Clock assembled by Elder Granville Merrill, Sabbathday Lake, ME
Maine, Sabbathday Lake
Portland Locomotive Works
Clock works (a) of iron and steel, rope weight suspension wound on an oak drum. Stand of oak and housing (b) of white pine, brass hinged door with glass panel, iron or steel bolts and nuts. Cast brass locomotive bell (c), no clapper, suspended on an iron hanger bracket. There is also a cast brass crank (e) with an integral handle.
19 3/4 x 17 3/4 x 18 in. (50.3 x 45.2 x 45.7 cm)
The need for machinery to drive various industrial and agricultural businesses coupled with a communal system that allowed for an exchange of knowledge among trades people created an environment that encouraged the creativity of skilled mechanics in Shaker communities. One such man, Granville Merrill (1839-1878), an elder at Sabbathday Lake, made several important mechanical contributions to the community during his relatively short life. In 1858 at age 19, Merrill went to work for the Shakers as a hired man. Ten years later he became a member of the community. During his life as a Shaker, Merrill made the equipment necessary to process poplar trees into woven cloth for fancy boxes, including a small steam engine in the museum's collection. In 1877 he made the tools and forms for the production of cylindrical bent wood measures in metric sizes, making the Shakers the first to regularly manufactures metric measure licensed by the Metric Bureau in Boston.
According to Brother Delmer C. Wilson, a member of the Sabbathday Lake community, Merrill fabricated parts and assembled this clock for the community in 1876. The clock was located in the south attic of the brethrens' shop until it was moved to the attic of the boys shop when the brethrens' shop was dismantled. The clock was connected through the wall to a 104 pound locomotive bell from the Portland Locomotive Works, striking on the house and the half hour. A hundred pound weight drove the works from an old tall clock (now missing) that regulated the striking mechanism. Merrill's death at the age of 39 was a tremendous loss to the community. For many years the toll of his clock provided "an hourly reminder of his talent and dedication." Wilson's workshop, the ell on the back side of the boys shop above which the clock had been located, burned on February 21, 1966.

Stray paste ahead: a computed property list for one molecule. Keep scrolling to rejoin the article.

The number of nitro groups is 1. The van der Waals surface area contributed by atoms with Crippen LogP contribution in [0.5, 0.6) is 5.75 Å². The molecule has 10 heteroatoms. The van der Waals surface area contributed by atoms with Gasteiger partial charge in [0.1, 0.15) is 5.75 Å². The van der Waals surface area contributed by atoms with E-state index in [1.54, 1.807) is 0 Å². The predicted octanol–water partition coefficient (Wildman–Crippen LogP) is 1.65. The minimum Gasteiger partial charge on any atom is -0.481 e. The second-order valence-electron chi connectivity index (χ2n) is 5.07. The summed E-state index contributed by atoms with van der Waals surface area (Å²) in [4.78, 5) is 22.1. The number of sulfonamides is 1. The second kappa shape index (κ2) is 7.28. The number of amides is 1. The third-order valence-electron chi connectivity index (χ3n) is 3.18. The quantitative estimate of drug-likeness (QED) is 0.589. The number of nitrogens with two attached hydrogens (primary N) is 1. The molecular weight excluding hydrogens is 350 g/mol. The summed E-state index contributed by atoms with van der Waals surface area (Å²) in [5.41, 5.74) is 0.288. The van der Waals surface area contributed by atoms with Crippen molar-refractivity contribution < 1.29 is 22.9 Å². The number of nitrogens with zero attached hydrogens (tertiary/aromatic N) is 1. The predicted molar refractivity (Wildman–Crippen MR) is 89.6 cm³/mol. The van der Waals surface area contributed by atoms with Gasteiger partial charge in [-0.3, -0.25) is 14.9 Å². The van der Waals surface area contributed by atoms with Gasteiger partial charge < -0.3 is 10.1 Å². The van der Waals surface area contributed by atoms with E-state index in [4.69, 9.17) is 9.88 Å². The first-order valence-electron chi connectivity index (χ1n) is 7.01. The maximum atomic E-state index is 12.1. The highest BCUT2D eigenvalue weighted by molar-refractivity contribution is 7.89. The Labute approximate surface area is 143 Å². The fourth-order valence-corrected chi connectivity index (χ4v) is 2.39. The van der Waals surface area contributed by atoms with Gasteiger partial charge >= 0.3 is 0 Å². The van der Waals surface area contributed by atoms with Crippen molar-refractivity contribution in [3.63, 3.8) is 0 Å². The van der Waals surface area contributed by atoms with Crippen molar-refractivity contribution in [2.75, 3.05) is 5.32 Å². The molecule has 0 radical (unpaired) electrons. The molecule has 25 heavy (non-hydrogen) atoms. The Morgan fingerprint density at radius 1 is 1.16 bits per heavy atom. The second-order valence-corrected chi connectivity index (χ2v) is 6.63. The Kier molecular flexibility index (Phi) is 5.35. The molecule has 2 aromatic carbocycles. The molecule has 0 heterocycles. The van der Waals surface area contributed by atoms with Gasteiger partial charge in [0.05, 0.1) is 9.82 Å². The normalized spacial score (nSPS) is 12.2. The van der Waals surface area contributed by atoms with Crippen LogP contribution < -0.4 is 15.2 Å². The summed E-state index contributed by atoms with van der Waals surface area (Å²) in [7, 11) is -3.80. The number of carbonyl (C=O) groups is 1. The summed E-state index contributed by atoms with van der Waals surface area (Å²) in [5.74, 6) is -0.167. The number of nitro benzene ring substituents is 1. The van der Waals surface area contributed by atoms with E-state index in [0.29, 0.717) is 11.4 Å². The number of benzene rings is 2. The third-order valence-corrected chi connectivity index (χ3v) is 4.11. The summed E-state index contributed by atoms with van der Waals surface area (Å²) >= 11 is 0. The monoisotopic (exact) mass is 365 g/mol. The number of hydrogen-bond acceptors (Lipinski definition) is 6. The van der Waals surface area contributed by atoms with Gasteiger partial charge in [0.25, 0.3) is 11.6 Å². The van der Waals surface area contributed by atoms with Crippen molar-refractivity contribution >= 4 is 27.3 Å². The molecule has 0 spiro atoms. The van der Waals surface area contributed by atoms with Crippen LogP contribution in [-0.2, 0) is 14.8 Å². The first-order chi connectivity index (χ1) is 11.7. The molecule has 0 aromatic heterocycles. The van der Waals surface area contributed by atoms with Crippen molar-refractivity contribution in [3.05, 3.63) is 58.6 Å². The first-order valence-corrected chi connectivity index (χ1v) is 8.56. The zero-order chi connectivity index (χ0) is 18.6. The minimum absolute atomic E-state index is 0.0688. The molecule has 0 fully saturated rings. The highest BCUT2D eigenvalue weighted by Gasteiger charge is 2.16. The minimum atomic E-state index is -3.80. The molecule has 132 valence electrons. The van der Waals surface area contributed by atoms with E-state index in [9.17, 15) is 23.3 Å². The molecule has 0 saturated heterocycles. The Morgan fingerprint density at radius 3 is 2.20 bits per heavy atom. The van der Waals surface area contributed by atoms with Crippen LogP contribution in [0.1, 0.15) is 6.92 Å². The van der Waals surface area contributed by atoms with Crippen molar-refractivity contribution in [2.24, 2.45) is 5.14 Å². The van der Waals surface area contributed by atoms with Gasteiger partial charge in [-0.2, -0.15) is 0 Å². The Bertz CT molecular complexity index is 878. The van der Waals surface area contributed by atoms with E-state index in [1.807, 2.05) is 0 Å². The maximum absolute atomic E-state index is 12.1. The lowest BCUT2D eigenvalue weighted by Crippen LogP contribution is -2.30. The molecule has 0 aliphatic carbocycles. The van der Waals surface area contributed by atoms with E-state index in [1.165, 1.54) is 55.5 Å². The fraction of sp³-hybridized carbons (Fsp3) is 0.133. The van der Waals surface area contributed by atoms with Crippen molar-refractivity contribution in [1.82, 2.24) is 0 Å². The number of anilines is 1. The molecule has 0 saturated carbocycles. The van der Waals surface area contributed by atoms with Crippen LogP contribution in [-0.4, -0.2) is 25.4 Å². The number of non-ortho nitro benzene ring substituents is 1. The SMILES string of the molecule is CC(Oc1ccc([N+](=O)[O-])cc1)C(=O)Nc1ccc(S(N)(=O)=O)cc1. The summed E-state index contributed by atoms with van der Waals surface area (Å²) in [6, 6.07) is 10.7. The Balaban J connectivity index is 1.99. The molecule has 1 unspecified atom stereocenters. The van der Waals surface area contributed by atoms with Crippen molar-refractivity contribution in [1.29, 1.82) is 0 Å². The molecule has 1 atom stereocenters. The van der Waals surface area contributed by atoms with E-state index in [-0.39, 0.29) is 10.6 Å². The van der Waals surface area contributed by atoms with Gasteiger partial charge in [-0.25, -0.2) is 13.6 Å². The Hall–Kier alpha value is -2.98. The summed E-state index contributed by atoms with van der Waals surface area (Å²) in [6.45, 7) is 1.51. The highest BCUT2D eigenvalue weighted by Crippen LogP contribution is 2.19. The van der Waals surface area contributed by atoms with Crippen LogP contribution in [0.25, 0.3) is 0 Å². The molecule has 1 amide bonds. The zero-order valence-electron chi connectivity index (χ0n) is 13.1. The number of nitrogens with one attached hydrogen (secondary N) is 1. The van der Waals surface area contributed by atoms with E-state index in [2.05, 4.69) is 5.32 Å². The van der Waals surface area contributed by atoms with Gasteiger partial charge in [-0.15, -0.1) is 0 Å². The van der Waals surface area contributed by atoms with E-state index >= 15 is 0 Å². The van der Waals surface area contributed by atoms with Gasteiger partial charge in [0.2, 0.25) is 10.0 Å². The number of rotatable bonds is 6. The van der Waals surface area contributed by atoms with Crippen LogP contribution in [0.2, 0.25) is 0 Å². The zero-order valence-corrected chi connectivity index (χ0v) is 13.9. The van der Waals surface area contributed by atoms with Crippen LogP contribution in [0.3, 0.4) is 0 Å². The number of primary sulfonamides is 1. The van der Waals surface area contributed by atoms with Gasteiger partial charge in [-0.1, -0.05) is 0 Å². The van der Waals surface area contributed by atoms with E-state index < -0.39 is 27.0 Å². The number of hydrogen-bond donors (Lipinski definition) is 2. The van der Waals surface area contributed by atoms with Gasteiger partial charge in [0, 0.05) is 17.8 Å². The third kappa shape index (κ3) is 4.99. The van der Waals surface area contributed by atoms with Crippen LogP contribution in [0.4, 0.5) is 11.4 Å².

NOC 14,676 ms. drawing of Granville Merrill's clock done in 1957 by Delmer Wilson.
 Wertkin, Gerald C. The Four Seasons of Shaker Life: An Intimate Portrait of the Community at Sabbathday Lake, Maine. New York: Simon and Schuster, Inc., p. 149.
Maine, Sabbathday Lake